Did you know evidence supports that there is a significant association between emotional discomfort and the management of those feelings by turning to food as a way to suppress or soothe ourselves during these times? Emotional eating and negative self-talk are not uncommon partners.
If you’ve found yourself trapped in the cycle of negative self-talk, self-fulfilling prophecies, and self-limiting beliefs, you may have also discovered that using food to cope often follows. Only then to find yourself back at square one feeling guilt, shame, and blame for the poor choices and habits you can’t seem to stop.
It begins in the mind. Maybe it starts with ideas that your self-worth is solely based on a certain weight or shape, maybe you’re using eating habits for weight loss or weight gain and a way to feel better about yourself…but when those expectations and self-set standards aren’t met, negative self-talk can become very easy to do.
The inner dialogue you have with yourself can limit your ability to not only believe in yourself and your capabilities, but also in reaching your greatest potential – – – igniting stress, anxiety, and symptoms associated with depression. This has been linked to decreased motivation and increased feelings of helplessness.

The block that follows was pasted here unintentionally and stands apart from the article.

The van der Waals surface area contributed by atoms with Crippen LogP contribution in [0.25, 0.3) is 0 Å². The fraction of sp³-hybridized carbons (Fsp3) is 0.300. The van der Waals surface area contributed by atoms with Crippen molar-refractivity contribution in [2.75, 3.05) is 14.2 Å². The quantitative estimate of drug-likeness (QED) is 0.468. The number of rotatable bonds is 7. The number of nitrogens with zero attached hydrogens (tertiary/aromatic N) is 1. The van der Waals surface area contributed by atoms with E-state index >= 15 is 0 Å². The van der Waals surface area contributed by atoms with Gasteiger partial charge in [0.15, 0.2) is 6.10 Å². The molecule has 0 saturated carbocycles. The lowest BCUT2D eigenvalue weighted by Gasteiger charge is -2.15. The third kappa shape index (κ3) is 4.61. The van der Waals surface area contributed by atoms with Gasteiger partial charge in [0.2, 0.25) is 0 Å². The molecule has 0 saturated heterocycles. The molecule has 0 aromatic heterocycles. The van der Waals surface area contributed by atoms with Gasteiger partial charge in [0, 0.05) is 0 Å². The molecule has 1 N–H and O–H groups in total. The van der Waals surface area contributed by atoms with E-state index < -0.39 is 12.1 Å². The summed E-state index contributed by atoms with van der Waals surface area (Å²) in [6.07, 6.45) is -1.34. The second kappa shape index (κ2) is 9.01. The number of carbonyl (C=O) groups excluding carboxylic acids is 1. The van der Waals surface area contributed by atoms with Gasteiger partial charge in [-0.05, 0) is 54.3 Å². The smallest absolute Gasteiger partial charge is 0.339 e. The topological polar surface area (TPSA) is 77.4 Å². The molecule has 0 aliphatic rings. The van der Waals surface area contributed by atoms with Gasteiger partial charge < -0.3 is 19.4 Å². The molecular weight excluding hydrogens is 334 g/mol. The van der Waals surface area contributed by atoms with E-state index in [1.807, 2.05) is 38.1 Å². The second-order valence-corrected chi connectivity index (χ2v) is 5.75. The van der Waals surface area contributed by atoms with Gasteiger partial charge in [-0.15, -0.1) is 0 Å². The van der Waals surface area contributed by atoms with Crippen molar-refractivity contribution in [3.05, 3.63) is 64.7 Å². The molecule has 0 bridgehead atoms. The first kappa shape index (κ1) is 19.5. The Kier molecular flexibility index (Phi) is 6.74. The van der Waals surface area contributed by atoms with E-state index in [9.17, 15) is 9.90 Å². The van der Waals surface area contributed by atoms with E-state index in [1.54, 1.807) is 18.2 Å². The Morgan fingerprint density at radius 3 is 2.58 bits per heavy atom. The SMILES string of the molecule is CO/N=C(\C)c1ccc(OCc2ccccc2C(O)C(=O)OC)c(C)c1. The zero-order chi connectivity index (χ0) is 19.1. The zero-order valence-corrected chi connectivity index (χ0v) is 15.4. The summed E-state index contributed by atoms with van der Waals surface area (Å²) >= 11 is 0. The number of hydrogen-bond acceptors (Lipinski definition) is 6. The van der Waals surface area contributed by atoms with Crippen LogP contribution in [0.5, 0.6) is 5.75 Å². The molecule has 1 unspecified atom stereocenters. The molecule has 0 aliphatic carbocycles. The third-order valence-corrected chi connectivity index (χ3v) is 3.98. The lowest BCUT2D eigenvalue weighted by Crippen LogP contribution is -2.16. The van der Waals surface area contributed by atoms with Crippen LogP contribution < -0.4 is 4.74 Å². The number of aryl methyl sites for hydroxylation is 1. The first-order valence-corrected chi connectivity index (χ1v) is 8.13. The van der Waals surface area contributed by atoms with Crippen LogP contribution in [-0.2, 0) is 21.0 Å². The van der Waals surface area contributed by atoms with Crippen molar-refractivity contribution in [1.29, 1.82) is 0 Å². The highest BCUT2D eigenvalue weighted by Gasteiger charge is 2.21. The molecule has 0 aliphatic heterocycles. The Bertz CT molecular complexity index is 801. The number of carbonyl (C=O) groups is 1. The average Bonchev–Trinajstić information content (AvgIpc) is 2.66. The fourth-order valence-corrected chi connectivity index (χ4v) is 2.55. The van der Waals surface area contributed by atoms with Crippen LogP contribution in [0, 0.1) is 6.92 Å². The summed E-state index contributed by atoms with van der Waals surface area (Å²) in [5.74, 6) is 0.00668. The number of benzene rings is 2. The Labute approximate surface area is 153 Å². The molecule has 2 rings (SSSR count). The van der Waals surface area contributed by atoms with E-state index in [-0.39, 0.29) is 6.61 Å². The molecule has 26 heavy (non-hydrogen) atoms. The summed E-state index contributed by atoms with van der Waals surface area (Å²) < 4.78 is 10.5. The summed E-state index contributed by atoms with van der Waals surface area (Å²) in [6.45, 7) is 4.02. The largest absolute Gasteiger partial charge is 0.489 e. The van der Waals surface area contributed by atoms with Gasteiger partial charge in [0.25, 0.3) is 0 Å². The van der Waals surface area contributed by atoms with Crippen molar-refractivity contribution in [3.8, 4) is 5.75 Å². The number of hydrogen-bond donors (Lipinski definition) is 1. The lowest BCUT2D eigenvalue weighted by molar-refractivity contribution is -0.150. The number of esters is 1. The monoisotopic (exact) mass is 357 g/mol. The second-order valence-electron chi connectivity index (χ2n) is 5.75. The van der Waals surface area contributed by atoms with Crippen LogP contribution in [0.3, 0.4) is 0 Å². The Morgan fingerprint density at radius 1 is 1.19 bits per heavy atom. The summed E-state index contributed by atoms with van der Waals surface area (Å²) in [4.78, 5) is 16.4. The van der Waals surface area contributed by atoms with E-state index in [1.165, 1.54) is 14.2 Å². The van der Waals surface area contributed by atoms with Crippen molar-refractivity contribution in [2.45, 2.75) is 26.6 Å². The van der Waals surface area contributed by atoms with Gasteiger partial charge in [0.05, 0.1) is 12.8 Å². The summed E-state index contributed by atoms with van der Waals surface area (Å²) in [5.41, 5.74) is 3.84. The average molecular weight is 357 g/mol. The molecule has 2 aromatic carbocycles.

Eating comes into play when the mind and body begin to seek comfort as a result of these negative feelings and thoughts. Food becomes a coping mechanism and emotional eating becomes a habit.
This occurs as a result of the key neurotransmitter, aka chemical messenger, dopamine. Dopamine is responsible for triggering feelings of euphoria, bliss, motivation, and pleasure.
Now, certain foods actually encourage dopamine signaling in the brain – think salty, sugary, and fatty. These trick our body into IGNORING when we feel full and satiated, making it very difficult to stop once we’ve started indulging. The release of dopamine that is directly associated with these foods triggers increased levels of pleasure, acting like a high. This ultimately presents to the body like an addiction.
The cycle we experience with negative self-talk and emotional eating directly results from our brain remembering the actions that made us feel really awesome and good. So when we experience thoughts and situations that make us feel bad or down, our brain tells us to seek what made us feel good before, driving us to eat and indulge again. Repeat this process enough times and it will eventually become automatic.